On Wednesday, the S&P posted its fourth straight gain with a rally of 0.4%.  Advancing stocks exceeded losers by a bit less than 3:1, while the up/down volume ratio was positive by a more modest 6:5.  Total volume increased by 2%.  The daily Coppock Curve has a bullish bias for 17 of the 24 S&P industry groups and for 18 of the 30 DJIA stocks.

During the first hour of Wednesday’s trading, the S&P gapped through the 1291-1292 breakout point mentioned in yesterday’s comment and followed through to a new recovery high just below 1300.  This rally fell a bit short of the 1301 objective implied by that breakout, but hourly momentum is oversold and, with a majority of industry groups benefitting from a constructive Coppock Curve, we will allow for continued follow-through in the days immediately ahead.  A rally through 1301-1302 would allow for further strength to the top end of the 1289-1313 range that we have mentioned in recent comments.

Prior resistance in the 1291-1296 area is likely important nearby...
By Walter Murphy on 1/26/2011 5:56 PM
On Tuesday, the S&P was under water for virtually the entire day but, thanks to a final hour rally, managed to eke out a 0.03% gain.  Similarly, advancing stocks marginally exceeded losers by a mere 28 issues (1.02:1); by contrast, the up/down volume ratio was negative by almost 2:1.  Total volume increased by 14%.  The daily Coppock Curve has a bullish bias for 15 of the 24 S&P industry groups and for 16 of the 30 DJIA stocks.

In recent comments we have pointed to 1271 as an important support point.  So we noted, with more than passing interest, that Tuesday’s weakness was enough to breach a trend line from the 1271 low.  That breach was temporary (a bear trap?) and the index is still in what is now a three-day trading range. It seems, therefore, that the post-November uptrend bent, but did not break.

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By Walter Murphy on 1/24/2011 8:30 AM
On Wednesday, the S&P fell 1.01%; that was the first time since late November (38 trading days) that the index lost more than 1.0%.  Declining stocks exceeded losers by more than 7:1 while the up/down volume ratio was bearish by more than 10:1.  Total volume fell by 12%.  The daily Coppock Curve now has a bearish bias for 16 of the 24 S&P industry groups.

An old proverb states that “a journey of a thousand miles begins with a single step.” So, given the overbought condition of the market, it is possible the Wednesday’s decline marks the beginning of an important intermediate decline.  However, Wednesday’s sell-off did little, if any, damage to the November-January uptrend.  At this point – and at the risk of mixing proverbs with idioms – it is a case of “no harm, no foul.”  The decline did not result in a lower low below the January 7 low.  It did not break any meaningful trend line.  And it did not seem to engender much concern if we can take the 0.84 CBOE put/call ratio an accurate measure of the day’s...
By Walter Murphy on 1/19/2011 3:26 PM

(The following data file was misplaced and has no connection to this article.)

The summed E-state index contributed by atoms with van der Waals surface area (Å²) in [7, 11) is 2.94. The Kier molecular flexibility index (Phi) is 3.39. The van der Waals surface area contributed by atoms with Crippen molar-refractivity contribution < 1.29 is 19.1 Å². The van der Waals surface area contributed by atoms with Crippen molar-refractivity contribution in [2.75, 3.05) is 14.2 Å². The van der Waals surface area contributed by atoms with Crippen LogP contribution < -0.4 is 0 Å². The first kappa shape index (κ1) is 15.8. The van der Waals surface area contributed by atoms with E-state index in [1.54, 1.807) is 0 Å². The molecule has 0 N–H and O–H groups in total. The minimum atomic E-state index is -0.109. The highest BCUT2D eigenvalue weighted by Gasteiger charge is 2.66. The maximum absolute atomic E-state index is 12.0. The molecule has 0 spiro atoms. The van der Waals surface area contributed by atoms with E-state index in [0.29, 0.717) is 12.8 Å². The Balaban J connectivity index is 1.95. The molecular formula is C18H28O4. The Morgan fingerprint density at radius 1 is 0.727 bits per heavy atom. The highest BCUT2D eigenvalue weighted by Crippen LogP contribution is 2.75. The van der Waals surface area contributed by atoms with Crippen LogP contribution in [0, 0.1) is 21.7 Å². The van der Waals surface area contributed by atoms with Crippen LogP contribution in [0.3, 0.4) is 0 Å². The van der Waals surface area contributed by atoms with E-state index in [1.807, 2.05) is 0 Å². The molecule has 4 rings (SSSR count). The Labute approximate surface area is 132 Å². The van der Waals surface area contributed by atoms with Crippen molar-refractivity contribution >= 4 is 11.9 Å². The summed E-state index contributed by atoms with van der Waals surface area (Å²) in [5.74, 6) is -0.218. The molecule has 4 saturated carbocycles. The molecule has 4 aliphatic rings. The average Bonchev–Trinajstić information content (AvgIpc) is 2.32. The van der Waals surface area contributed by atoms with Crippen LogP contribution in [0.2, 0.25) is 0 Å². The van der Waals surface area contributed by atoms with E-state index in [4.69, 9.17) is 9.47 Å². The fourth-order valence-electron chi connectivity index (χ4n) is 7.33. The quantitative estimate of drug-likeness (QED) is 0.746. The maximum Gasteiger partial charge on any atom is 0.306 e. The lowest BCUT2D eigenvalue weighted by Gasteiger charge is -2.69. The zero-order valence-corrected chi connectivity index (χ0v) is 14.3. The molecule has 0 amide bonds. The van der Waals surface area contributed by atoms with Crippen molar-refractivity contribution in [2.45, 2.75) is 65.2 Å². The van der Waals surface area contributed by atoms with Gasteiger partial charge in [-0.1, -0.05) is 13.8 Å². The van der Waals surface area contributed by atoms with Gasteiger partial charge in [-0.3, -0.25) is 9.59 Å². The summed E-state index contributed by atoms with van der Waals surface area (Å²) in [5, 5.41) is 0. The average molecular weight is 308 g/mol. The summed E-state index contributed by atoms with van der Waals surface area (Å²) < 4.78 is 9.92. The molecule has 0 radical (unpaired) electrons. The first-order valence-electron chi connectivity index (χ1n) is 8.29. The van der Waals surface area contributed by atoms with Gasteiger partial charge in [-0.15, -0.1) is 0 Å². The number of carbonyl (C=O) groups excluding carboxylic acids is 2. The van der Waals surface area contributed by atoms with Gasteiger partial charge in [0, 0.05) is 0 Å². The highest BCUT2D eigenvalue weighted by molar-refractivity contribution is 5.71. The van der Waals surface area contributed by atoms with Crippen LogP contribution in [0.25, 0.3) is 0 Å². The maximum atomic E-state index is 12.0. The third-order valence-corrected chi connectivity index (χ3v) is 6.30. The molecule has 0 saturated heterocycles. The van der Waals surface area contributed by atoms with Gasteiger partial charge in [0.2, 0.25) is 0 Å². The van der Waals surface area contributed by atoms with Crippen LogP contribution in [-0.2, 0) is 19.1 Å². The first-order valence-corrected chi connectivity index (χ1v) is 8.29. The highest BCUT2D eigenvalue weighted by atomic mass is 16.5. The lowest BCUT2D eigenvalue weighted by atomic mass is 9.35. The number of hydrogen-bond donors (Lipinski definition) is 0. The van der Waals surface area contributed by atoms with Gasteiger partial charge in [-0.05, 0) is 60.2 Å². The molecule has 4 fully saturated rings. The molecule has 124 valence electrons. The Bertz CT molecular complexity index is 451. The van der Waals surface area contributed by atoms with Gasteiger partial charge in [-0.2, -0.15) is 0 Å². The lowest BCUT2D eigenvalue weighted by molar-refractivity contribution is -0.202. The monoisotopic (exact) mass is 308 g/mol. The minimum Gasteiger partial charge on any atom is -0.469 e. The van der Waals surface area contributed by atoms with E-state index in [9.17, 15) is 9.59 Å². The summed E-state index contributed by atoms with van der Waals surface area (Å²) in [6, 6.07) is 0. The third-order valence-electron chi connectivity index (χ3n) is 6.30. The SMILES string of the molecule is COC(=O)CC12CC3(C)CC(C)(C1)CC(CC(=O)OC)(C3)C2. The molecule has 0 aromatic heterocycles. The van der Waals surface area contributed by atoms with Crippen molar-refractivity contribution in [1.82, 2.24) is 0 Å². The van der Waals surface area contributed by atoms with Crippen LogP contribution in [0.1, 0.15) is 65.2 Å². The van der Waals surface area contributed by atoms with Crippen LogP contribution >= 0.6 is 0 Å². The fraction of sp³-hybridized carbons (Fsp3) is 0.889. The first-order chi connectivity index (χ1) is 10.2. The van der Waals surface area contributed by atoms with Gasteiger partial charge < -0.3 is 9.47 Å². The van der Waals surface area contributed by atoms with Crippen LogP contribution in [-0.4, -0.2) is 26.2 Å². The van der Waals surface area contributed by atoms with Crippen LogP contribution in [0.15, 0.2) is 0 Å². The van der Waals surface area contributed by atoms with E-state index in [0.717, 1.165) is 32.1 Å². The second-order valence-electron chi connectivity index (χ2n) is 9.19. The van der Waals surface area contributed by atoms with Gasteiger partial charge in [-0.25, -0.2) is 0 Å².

On Tuesday, the S&P recorded its fourth rally in five days with a gain of 0.1%.  Advancing stocks exceeded losers by almost 5:4.  However, the up/down volume ratio was bearish by almost 2:1 thanks to Citigroup.  Total volume increased 13%.  The daily Coppock Curve has a bullish bias for 18 of the 24 S&P industry groups and 16 of the 30 stocks in the DJIA.

Both the July-August and August-November rallies were corrective structures.  However, the current rally from the late November low has much more of an impulsive look to it.  Since the first two are corrective, the current rally will almost certainly end up being corrective as well.  With that in mind, the most straight-forward count is that a five-wave “A” ended on December 29 and the “C” wave began two days later.  This “C” will be 0.618 of the “A” at 1310, which is within the 1289-1313 first support range mentioned in the recent STR.  Nearby support is at 1262-1254.

S&P 500

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By Walter Murphy on 1/13/2011 8:38 PM
On Wednesday, the S&P gained 0.9%.  Advancing stocks exceeded losers by almost 7:2.  Indeed, this was the second straight day will more than 1000 winners; that has not happened since December 22.  The up/down volume ratio was bullish by a more robust 11:2.  Total volume increased by 4%. The daily Coppock Curve has a bearish bias for 14of the 24 S&P industry groups and 16 of the 30 stocks in the DJIA.

On a very short term basis, the S&P has declined on six of the past 10 days.  However, a look back at the rally from the late November low reveals that, for all intents and purposes, short term declines have been unable to record even a false breakdown.  Thus, the post-November uptrend to date is an uninterrupted series of higher highs and higher lows.  The August-November rally was also an orderly uptrend.  As a result, the entire post-August uptrend represents the longest period of time since June 2006 to February that a rally has not been interrupted by even a relatively benign 5% correction.